As we noted earlier, a too-tight cable prevents complete retraction of the piston, which blocks the passageway connecting the master cylinder's two reservoirs: the working reservoir on the wet side of the piston and the expansion chamber. Typically, a too-tight cable is a problem when the fluid heats up, expands and causes the brake to rub, or even lock up.
The opposite, however, can also happen. A too-tight cable can also keep the working part of the hydraulic system from being replenished while the system is cooling and the brake fluid is contracting. In this case contracting fluid creates a vacuum, sucking the piston into the lower half of the remote master cylinder. The primary indicator for an in-vacuum system is an extremely limp brake lever, and braking only at the very end of the pull. Attempting to readjust the cable or pads with the piston sucked downward will be totally ineffective.
Under what circumstances will the in- vacuum problem occur? Most often, this occurs just after you've descended a hill. While the fluid is still hot, you might either over-tighten the cable or, more likely, park the bike in such a way as to depress the brake lever (against a fence or another bike). Another possibility is when a rider uses some sort of strap to lash down the brake lever, thinking the disc will make an excellent parking brake. In any of the above cases, as the brake cools and the fluid contracts (a couple of minutes is all it will take) the piston within the master cylinder is sucked into vacuum. The least common (though still possible) way we've seen for a brake to go into vacuum is if the cable is over-tightened on a warm afternoon and then you try to use the bike the following morning when the temperature is still cool.
1) Never over-tighten the cable.
2) Never lash down the brake lever. The disc is not a parking brake.
3) Do not attach the disc brake cable to a shift lever - the disc is not a drag brake.
Two Step Cure
Because an in-vacuum system can't restore itself until the piston is retracted, and the piston can't be retracted while the vacuum exists, the system must be opened to release the vacuum. Because you don't want air to enter the system, you'll need to: 1) Loosen the cable. 2) Fill the larger clear plastic bleed hose with 2 to 3 inches of DOT fluid. 3) Attach the bleed hose on top of the caliper's bleed valve (the steel nipple with the rubber cap). 4) Use an 8 mm open-end wrench to open and then immediately close the valve with one-quarter counterclockwise and clockwise turns. The system will inhale about an inch of brake fluid, which allows the spring at the face of the piston to push the piston back into its normal, retracted position.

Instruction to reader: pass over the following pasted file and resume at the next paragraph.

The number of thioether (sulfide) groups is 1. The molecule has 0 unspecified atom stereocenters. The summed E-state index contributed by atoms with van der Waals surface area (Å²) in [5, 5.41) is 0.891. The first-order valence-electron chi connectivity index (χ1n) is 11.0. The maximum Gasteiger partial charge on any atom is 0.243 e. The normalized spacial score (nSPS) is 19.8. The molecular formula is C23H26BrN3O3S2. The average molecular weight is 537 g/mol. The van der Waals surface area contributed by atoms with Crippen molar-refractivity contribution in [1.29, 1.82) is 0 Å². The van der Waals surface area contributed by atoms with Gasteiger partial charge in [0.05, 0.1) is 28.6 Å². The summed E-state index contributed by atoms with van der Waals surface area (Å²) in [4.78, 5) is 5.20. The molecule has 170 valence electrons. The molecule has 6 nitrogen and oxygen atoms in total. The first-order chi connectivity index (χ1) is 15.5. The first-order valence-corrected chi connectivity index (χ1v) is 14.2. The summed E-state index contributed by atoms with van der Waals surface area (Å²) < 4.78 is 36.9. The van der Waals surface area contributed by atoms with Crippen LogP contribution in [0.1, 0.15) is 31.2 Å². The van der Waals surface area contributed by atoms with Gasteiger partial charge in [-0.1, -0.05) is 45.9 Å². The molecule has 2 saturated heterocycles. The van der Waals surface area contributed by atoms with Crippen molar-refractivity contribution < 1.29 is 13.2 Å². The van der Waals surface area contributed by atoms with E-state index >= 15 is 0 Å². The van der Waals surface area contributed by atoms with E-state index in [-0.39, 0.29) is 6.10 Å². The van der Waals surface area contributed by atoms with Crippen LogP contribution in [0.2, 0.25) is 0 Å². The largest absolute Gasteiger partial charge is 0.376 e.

At this point, the brake will work fine, but there is a little bit too much fluid in the expansion chamber, which means the next time the brake heats up, there won't be enough room in the expansion chamber to accommodate the expanding brake fluid. To cure this second problem, which will cause a hot brake to drag, you'll need to remove the slotted vent screw at the top of the master cylinder, drop the bleed kit's plastic spacer (or a common one-quarter-inch ball bearing) into the recess, and then tighten the slotted vent screw back down which will pressurize the system. If you then open and close the bleed valve the excess fluid will dribble out. Don't forget to remove the spacer or ball bearing and wipe away all excess fluid.
A Typical In-Vacuum Scenario:
At the bottom of Five-Mile Hill Luke and his friends stopped to have a Coke at a convenience store. While parking his tandem, Luke inadvertently depressed the brake lever by leaning it up against another bike. Three minutes later he returned to discover a limp brake lever. To confirm his fears, Luke loosened the cable, pulled back the master cylinder's boot and plunger to find that the "dry" side of the piston, normally visible, had disappeared. As the brake had cooled, contracting brake fluid had sucked the piston down into the lower end of the master cylinder.
Calmly, Luke walked back inside the store, retrieved a plastic soda straw, and stood in the parking lot until someone drove in. At this point, he asked to "borrow" a couple of inches of brake fluid. Because Luke realized 99.9% of all cars, trucks, and motorcycles use DOT 3 or 4; he could get all the fluid he needed from an under-hood brake fluid reservoir. He dipped the straw two inches into the reservoir and placed his thumb over the top of the straw to extract the fluid. Holding the straw away from his body, he walked back over to his bicycle, jammed the straw onto the caliper bleed valve, released his thumb from the top of the straw and used his multi-tool to open and close the valve. As the valve was opened, the master cylinder spring pushed the piston back into its normal retracted position. As quick as the valve could be opened and closed, most of the fluid was sucked out of the bottom of the straw. The system had been restored.
Days later, on the eve of the next ride, Luke figured out how to remove the excess fluid.
To optimize the fluid level Luke removed the master cylinder's slotted vent screw, inserted the 6mm white plastic spacer from his Formula bleed kit (he could have instead used a one-quarter inch ball bearing) into the chamber, and tightened the vent screw back into place. In doing this, the spacer was forced down against the reservoir's float, which in turn pressurized the hydraulic system and applied the brake. Luke then opened and closed the caliper bleed valve, which allowed the excess fluid to dribble into the rag he was holding. Because he remembered to remove the spacer from the reservoir, Luke's system again had the proper 6mm of space for fluid expansion.
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